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Athos Holy Mount

Portable Icons
2.73 The Prophet Elijah
16th c., 2nd half
Stavronikita Monastery
Wood, egg tempera, 87 x 51 cm
Cretan School. Michael Damaskinos


The Original New Testament

Elijah sits on some cuboid rocks in the desert, at the mouth of a dark rocky cavern that terminates in sharp peaks. His body turns to the right and his head, resting on his left hand, turns to the left towards a raven which is bringing him bread. The prophet wears an olive-green sleeved tunic and a sheepskin under a red cloak. In the bottom left corner is the signature of the major Cretan painter of the second half of the sixteenth century: 'By the hand of Michael Damaskinos' (Vocotopoulos 1990, pp. 38-42).

Damaskinos uses an iconographical format that developed in the Palaeologan period - such as that seen at Gracanica (1318-21; Todic 1989, pl. XXVI) and the Monastery of St John the Prodrome at Serres (1358-64; Xyngopoulos 1973, pl. 22) - which is slightly different, as regards the form of the landscape and the prophet's relationship to it, from the iconographical format of the Cretan School of the fifteenth, sixteenth, and seventeenth centuries (Chatzidakis 1977, nos. 29-30, pls. 25, 93. Pyles Mysteriou 1994, no. 10. Eikones, no. 129).

From an artistic point of view, Elijah's sappy and resilient face is well burnt by the desert sun. With the subtle gradations of brown underpainting, the limited areas of wheaten flesh producing an effect of patches of inner illumination, the fine supple lines that emphasise the brow, the cheekbones, the broad nose, and the wavy lines of the thick beard, the face of this venerable old prophet seems almost carved in relief.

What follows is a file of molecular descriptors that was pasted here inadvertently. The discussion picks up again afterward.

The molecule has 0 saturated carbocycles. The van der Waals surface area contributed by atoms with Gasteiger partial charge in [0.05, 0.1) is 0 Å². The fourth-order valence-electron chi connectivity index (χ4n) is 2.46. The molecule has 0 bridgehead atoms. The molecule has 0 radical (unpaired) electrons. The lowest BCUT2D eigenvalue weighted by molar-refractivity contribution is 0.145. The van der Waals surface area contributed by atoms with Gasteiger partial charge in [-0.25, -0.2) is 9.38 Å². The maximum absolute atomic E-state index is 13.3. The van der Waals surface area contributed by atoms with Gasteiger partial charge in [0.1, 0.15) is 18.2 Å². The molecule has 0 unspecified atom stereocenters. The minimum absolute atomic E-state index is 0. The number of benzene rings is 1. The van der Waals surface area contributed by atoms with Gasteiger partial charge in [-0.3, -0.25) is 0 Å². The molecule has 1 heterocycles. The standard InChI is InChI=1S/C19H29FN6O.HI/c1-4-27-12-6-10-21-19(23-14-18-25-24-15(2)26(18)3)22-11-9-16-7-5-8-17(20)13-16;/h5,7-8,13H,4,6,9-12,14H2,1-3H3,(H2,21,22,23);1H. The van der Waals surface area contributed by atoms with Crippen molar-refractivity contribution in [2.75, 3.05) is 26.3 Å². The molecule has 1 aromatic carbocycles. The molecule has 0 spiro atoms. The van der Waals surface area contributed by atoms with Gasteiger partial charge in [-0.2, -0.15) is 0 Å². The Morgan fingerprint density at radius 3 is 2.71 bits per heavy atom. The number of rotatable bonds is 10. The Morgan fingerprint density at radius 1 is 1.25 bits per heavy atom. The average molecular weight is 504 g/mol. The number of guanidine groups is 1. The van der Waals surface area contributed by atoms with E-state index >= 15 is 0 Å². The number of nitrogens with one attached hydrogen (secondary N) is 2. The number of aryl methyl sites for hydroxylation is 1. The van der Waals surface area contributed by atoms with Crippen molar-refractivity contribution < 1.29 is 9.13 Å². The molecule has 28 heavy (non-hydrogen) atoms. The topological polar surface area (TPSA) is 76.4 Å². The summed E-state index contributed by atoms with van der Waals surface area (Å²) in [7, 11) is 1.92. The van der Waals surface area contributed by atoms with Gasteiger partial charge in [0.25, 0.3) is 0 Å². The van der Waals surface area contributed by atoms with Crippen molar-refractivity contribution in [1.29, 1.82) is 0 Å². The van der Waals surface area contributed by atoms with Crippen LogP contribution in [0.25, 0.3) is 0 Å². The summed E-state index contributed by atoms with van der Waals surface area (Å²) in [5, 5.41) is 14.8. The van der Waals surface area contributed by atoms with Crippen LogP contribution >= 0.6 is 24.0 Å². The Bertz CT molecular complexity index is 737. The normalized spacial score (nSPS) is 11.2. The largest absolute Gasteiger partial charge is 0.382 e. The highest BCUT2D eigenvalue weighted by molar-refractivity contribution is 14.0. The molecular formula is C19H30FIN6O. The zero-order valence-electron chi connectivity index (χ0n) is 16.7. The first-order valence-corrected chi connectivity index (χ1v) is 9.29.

This technique of the rendering of the flesh, which revives painting manners of the Cretan School in the second half of the sixteenth century and avoids Damaskinos's usual practice of naturalistically rendering anatomical details, such as veins (Vocotopoulos 1990, p. 40), is also seen in other works of his, such as the icons of St Antony in the Byzantine Museum in Athens (Weitzmann et al. 1982, p. 313), St Antony on Corfu (Vocotopoulos 1990, no. 24), and St Symeon in the metochi of St Catherine's, Sinai, in Herakleion, Crete (Eikones, no. 111).

From a stylistic point of view, the prophet's robust body is broad and dignified, its impressive bulk revealed by the deep, heavy folds of his cloak and tunic. The rocky desert landscape, with the small, well-defined flat areas at ground level and the small sharp peaks above the cave, provides a fitting backdrop for the imposing figure of the prophet.

The monumental priestly bearing, the facial type and technical features of the venerable old figure with the profound contemplative gaze place this icon of the Prophet Elijah among those works in which Damaskinos continued the iconographical and stylistic tradition of Byzantine art in the second half of the sixteenth century.

Bibliography: Chatzidakis 1953, p. 13, fig. 12. Patrinelis - Karakatsani - Theochari 1974, p. 132, fig. 48.

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